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TPG Capital and Blackstone affiliates at center of Puerto Rico foreclosure crisis

January 26, 2018

Recently, private equity firms Blackstone Group and TPG Capital drew media attention for foreclosing on homeowners in hurricane-ravaged Puerto Rico.

From the New York Times, Dec 16, 2017, “The Next Crisis for Puerto Rico: A Crush of Foreclosures”:

“Blackstone owns a company, Finance of America Reverse, that specializes in a type of home loan called a reverse mortgage, which is guaranteed by the federal government.

There are 10,000 reverse mortgages in Puerto Rico, and Finance of America controls about 40 percent of the market, according to the Department of Housing and Urban Development, which oversees the government insurance fund that guarantees a lender will be repaid on a reverse mortgage.

Court records show that the Blackstone-controlled company is aggressive in its pursuit of — and foreclosures on — borrowers.”

From The Intercept, Dec 22, 2017 “Puerto Rico Homeowners Brace for Another Disaster: Foreclosures”:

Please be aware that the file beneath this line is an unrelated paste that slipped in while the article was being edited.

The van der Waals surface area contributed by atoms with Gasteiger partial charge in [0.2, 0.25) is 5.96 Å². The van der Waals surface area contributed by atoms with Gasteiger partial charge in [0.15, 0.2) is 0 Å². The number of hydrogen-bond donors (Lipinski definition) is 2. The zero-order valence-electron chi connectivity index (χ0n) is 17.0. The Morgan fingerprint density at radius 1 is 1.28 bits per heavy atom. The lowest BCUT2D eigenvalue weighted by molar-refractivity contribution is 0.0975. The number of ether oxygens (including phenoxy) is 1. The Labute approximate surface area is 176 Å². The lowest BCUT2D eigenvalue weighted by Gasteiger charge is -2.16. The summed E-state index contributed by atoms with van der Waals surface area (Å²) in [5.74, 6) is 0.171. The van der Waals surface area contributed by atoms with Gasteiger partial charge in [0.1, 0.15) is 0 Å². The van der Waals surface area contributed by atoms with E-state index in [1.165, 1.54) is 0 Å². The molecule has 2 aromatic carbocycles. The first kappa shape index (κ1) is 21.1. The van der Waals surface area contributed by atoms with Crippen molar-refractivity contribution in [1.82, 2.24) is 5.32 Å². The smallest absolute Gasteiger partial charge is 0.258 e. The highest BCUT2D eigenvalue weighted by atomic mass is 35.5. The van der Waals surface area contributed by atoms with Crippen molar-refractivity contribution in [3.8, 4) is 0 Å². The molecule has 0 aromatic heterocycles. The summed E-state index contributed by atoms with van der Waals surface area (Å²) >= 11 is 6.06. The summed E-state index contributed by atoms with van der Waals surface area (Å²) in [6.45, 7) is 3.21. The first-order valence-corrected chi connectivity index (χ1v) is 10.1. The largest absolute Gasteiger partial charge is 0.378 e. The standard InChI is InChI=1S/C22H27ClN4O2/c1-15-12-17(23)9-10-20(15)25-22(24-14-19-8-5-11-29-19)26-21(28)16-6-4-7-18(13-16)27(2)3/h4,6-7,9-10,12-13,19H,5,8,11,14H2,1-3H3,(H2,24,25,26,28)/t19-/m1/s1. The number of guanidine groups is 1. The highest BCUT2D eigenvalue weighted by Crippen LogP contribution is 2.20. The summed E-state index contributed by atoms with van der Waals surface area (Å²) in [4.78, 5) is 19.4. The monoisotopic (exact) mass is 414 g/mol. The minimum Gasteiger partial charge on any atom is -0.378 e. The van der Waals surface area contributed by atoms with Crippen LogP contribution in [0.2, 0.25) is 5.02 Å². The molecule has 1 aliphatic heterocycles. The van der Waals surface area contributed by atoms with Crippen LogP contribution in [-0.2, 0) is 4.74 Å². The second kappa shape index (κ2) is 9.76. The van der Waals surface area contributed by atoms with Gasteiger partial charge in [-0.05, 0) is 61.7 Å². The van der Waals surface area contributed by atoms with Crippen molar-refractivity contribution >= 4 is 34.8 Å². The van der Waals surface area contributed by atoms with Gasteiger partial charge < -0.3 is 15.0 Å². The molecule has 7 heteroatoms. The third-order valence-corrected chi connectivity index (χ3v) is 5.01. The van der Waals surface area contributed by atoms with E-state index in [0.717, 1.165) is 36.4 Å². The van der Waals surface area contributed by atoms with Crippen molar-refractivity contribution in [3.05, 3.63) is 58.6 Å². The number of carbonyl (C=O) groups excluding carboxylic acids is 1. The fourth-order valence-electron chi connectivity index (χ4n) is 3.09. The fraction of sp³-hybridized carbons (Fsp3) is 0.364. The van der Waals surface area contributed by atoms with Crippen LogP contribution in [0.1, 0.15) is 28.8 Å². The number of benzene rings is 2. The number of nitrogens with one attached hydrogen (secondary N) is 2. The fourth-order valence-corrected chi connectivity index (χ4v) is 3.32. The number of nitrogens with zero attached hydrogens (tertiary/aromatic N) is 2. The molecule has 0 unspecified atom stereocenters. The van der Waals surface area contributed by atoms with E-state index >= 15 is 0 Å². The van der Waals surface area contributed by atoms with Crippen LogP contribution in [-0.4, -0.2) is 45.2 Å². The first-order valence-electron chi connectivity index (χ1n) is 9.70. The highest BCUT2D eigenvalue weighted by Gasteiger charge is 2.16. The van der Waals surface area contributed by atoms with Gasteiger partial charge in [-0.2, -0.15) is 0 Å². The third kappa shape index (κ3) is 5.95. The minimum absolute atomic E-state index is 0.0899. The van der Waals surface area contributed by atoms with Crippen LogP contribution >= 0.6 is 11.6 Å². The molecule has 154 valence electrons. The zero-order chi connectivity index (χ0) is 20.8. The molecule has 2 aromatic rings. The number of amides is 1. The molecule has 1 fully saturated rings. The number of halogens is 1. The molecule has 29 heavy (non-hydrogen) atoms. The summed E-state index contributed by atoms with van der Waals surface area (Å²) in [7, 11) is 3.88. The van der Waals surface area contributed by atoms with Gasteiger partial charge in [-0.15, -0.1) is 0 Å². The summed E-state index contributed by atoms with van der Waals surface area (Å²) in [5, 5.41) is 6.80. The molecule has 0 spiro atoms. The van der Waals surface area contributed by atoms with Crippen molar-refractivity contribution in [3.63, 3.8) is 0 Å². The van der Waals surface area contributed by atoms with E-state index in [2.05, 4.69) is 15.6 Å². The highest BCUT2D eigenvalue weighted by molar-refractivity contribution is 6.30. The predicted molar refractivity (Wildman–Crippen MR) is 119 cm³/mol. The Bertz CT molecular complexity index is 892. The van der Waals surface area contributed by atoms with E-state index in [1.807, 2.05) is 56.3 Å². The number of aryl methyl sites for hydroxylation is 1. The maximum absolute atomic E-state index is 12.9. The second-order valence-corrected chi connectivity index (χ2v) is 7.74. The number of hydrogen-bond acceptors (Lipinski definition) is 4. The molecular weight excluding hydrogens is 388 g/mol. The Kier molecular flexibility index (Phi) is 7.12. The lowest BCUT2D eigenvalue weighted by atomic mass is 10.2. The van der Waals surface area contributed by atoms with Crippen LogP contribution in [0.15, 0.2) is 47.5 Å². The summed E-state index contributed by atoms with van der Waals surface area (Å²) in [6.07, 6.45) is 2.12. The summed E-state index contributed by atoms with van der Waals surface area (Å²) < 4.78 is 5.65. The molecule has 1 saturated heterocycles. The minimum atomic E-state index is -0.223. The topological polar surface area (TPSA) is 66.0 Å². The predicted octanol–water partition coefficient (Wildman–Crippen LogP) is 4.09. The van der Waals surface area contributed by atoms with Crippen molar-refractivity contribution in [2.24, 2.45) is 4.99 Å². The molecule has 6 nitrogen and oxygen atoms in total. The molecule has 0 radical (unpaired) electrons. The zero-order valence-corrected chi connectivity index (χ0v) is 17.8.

“Roosevelt Cayman Asset Co., has 289 active foreclosure cases in federal court and another 56 in local Puerto Rican courts. Federal courts, typically not a venue for foreclosure cases, are seen as faster than local courts, so offshore companies like Roosevelt lean heavily on them.

Roosevelt is an affiliate of Rushmore Loan Management Services, which in turn services loans owned by private equity giant TPG Capital, managers of $73 billion in assets.”

In December, watchdog group Hedgeclippers released a report “Private Equity and Puerto Rico: How a TPG Capital Affiliate is Buying Up Mortgages and Foreclosing on Island Residents.”

Even prior to recent hurricanes, Puerto Rico faced an unprecedented foreclosure crisis that has destabilized families and communities. In June 2017, an average of 18 families lost homes every day to foreclosure in Puerto Rico, more than double the rate a decade ago during the global financial crisis. A record 5,424 homes were foreclosed last year, up 130 percent from nearly a decade ago, when the government first began tracking those numbers.

Recently, community groups and Puerto Rican diaspora groups sent letters to TPG Capital (TPG letter here) and Blackstone Group (Blackstone letter here) requesting meetings to discuss the firms’ foreclosures. TPG Capital responded and has put a temporary halt (though March) on many, but not all, of its foreclosure cases in Puerto Rico. Blackstone has not responded (but has said a response is in the works).

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